“A commitment to pre-kindergarten is a commitment to national security,” says the report prepared by Mission Readiness, a national security organization made up of retired military generals and admirals.
The sooner children enter the U.S. education establishment, the more likely they are to qualify for military service, they argue.
“This is an issue of national defense,” said retired Rear Admiral Casey Coane. “It’s an issue of economic security for our country and it’s frankly an issue of maintaining our way of life.”
Coane, speaking Tuesday at the National Press Club, said the Obama administration’s proposal would pave the way for 2 million children to graduate from high school over a ten-year period.
According to the report, military service is out of reach for an estimated 75 percent of young Americans between the ages of 17 and 24 because they are too poorly educated, they have criminal records, or they are overweight.
The retired military officials argue that high-quality early childhood education can improve student performance, boost high school graduation rates, discourage crime, and even reduce obesity rates, "by helping children develop healthy early exercise and good nutrition habits."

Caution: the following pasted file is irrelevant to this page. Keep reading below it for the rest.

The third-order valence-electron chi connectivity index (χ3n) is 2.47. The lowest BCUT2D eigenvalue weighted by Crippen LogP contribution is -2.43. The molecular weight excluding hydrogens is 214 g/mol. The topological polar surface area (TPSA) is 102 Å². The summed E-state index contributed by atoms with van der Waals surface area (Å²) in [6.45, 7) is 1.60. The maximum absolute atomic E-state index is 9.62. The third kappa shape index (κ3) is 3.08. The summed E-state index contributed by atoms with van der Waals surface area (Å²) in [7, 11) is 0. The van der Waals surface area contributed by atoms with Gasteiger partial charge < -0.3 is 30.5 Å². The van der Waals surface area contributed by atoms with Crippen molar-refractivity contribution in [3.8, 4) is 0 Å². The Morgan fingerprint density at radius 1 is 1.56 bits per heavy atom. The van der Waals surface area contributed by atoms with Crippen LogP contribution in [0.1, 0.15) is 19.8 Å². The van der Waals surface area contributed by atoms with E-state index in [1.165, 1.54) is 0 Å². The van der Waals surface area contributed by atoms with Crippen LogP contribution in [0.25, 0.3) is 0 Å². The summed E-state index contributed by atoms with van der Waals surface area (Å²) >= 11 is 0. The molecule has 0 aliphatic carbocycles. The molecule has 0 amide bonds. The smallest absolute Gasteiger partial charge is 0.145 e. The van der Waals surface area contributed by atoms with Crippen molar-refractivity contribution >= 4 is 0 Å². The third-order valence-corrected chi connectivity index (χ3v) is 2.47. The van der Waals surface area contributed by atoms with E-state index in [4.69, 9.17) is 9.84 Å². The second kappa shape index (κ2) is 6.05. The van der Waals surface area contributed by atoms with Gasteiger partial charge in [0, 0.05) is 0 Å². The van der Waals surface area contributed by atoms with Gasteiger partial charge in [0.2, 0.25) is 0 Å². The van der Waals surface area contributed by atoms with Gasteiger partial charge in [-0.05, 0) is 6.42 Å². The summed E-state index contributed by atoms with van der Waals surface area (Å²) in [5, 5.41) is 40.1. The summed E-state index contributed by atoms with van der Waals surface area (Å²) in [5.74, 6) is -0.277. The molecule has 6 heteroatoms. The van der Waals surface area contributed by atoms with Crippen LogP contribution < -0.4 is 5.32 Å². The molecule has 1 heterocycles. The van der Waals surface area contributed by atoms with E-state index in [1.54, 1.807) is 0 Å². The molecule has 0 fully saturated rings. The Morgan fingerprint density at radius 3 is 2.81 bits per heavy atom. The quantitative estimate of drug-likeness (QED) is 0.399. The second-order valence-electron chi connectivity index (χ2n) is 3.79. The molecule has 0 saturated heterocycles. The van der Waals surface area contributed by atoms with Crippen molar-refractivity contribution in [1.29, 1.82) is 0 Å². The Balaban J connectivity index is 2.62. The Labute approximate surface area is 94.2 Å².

General Gene Renuart Jr. said the program would help create “a better pool of young people as they start school.”
Amy Dawson Taggart, national director of Mission Readiness, described Obama’s plan as a state-federal partnership that provides the resources that states need to create, strengthen and expand quality pre-kindergarten and support early childhood development from birth to age 3.
The program would make a “stronger and more secure nation in years to come,” Taggart said.
The program proposed in President Obama’s fiscal 2014 budget is explained on the Department of Education’s website: He’s asking for $1.3 billion in 2014 and $75 billion over 10 years in mandatory funding, along with $750 million for competitively awarded preschool development grants and other funds.
Sen. Brice Wiggins (R-Miss.), whose state ranked the highest in the percentage of young people who could not qualify for military service (38 percent), said his state has passed a law to create state-funded pre-kindergarten for the first time in the state’s history.
“We made a bold and budget-wise commitment to quality pre-K for the simple reason that it’s one of the best things we can do to give our kids the foundation they need for academic success and meet the future needs of our employers as well,” Wiggins said in a press release announcing the release of a report backing the president’s plan.
Brigadier General Velma Richardson noted at the event that it costs between $4,000 and $9,000 a year for a child to have access to a “high-quality” pre-kindergarten program, “which is way beyond what many working families can afford,” she said.